SINGAPORE/HONG KONG--Nestle, the world's largest food company, offered to buy 60 percent of Chinese candies and pastries group Hsu Fu Chi International for about $1.7 billion to expand in one of the world's biggest consumer markets.
The Hsu family, which owns 56.48 percent of the Singapore-listed company, will sell a 16.48 percent stake to Nestle, but the family will retain 40 percent in the firm under a joint venture deal, Hsu Fu Chi said in a statement.
The agreement would still require approval from China's Ministry of Commerce (MOC), Cayman Island courts, where the company is incorporated, and shareholders, Hsu Fu Chi spokeswoman Christine Sun said from Dongguan in China's southern Guangdong province.
"If the MOC doesn't give approval, we won't be able to go ahead with the joint venture. Even if the shareholders agree to the delisting, we ultimately will still need the MOC's approval," she told Reuters.
Nestle will also buy 43.52 percent from shareholders such as Baring Private Equity and asset manager Arisaig and together with the Hsu family will seek to delist the firm.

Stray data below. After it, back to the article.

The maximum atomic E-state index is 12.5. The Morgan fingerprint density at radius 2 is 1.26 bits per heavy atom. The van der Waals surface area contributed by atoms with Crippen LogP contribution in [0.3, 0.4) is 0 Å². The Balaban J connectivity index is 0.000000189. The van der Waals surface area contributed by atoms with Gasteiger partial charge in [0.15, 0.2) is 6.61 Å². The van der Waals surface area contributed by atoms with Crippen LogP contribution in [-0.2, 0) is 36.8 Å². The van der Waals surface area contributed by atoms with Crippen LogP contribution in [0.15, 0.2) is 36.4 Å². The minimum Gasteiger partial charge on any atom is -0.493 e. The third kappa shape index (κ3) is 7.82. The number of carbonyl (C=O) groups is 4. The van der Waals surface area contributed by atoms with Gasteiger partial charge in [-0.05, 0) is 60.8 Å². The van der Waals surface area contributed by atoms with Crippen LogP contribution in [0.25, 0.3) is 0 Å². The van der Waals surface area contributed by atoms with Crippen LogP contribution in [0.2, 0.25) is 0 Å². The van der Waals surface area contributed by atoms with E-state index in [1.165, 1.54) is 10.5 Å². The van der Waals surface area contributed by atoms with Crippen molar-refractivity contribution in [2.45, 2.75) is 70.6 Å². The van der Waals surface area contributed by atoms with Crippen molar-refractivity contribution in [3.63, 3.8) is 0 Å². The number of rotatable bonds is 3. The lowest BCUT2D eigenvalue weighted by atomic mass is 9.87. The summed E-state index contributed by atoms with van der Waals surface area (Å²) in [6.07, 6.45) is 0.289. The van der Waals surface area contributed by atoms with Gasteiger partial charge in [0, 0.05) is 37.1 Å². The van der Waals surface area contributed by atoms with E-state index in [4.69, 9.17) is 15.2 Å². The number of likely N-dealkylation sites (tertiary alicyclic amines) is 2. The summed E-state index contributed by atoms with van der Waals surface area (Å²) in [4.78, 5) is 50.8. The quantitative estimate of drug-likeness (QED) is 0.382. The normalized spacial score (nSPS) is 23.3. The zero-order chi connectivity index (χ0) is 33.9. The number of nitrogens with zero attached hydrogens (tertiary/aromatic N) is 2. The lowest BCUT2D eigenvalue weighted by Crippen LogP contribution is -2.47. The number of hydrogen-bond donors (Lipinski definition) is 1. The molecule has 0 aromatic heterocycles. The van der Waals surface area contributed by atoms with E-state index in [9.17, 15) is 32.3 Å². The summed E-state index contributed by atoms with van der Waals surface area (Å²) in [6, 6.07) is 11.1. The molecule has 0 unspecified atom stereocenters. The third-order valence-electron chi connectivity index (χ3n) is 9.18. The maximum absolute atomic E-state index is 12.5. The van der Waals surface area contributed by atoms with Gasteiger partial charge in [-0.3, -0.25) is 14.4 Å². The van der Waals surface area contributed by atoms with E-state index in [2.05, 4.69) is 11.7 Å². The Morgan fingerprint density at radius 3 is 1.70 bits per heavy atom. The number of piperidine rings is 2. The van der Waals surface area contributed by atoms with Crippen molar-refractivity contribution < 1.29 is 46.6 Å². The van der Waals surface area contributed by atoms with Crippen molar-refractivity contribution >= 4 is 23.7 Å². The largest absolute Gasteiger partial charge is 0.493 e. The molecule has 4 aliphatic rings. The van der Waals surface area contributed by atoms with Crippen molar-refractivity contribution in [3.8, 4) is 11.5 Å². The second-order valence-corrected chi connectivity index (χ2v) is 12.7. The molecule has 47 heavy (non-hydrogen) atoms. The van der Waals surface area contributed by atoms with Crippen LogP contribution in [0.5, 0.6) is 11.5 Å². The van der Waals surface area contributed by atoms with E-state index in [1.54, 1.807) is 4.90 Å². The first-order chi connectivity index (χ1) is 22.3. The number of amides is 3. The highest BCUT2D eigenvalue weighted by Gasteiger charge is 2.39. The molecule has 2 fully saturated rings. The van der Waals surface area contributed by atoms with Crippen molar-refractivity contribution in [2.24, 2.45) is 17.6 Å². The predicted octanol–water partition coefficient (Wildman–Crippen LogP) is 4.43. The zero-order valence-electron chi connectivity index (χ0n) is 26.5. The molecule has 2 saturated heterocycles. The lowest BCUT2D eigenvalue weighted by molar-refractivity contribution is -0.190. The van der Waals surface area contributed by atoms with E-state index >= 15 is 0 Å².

The deal, which values Hsu Fu Chi at S$3.46 billion ($2.83 billion), comes a few weeks after British drinks group Diageo won approval to raise its stake in Sichuan Shuijingfang, China's fourth largest white spirits group.
Nestle has no intention to make major changes to the business or cut jobs, Hsu Fu Chi said.
Dongguan-based Hsu Fu Chi makes snacks such as peanut candies, pop jellies and sachima rice snacks.
The company's shares were up 9.8 percent on Monday after a trading halt, which was in place since July 1, was lifted.
Analysts have said in the past it would make sense for Nestle to buy a company in an emerging market due to sluggish sales at home.
Nestle has been sitting on a pile of cash since it sold its remaining stake in eyecare group Alcon. In April, it said it planned to take a 60 percent stake in China's Yinlu Foods Group for an undisclosed price.
Credit Suisse advised Nestle. The directors of the Singapore-listed company plan to appoint an independent financial adviser.